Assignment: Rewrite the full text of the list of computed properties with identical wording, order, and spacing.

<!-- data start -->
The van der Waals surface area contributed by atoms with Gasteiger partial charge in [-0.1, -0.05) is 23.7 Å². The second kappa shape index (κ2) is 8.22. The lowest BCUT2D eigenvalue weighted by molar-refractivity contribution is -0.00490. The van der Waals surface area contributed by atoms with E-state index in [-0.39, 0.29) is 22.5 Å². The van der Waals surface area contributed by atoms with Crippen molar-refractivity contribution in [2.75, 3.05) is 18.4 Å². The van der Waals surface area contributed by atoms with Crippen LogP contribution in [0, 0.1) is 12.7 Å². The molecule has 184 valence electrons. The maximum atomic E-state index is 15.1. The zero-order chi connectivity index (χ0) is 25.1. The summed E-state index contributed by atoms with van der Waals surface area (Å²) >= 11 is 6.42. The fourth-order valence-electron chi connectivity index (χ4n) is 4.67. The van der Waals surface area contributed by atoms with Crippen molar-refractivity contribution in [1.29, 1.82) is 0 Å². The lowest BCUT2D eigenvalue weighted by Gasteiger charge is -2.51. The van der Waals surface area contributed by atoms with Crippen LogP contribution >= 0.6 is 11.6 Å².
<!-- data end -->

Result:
The van der Waals surface area contributed by atoms with Gasteiger partial charge in [-0.1, -0.05) is 23.7 Å². The second kappa shape index (κ2) is 8.22. The lowest BCUT2D eigenvalue weighted by molar-refractivity contribution is -0.00490. The van der Waals surface area contributed by atoms with E-state index in [-0.39, 0.29) is 22.5 Å². The van der Waals surface area contributed by atoms with Crippen molar-refractivity contribution in [2.75, 3.05) is 18.4 Å². The van der Waals surface area contributed by atoms with Crippen LogP contribution in [0, 0.1) is 12.7 Å². The molecule has 184 valence electrons. The maximum atomic E-state index is 15.1. The zero-order chi connectivity index (χ0) is 25.1. The summed E-state index contributed by atoms with van der Waals surface area (Å²) >= 11 is 6.42. The fourth-order valence-electron chi connectivity index (χ4n) is 4.67. The van der Waals surface area contributed by atoms with Crippen molar-refractivity contribution in [1.29, 1.82) is 0 Å². The lowest BCUT2D eigenvalue weighted by Gasteiger charge is -2.51. The van der Waals surface area contributed by atoms with Crippen LogP contribution >= 0.6 is 11.6 Å².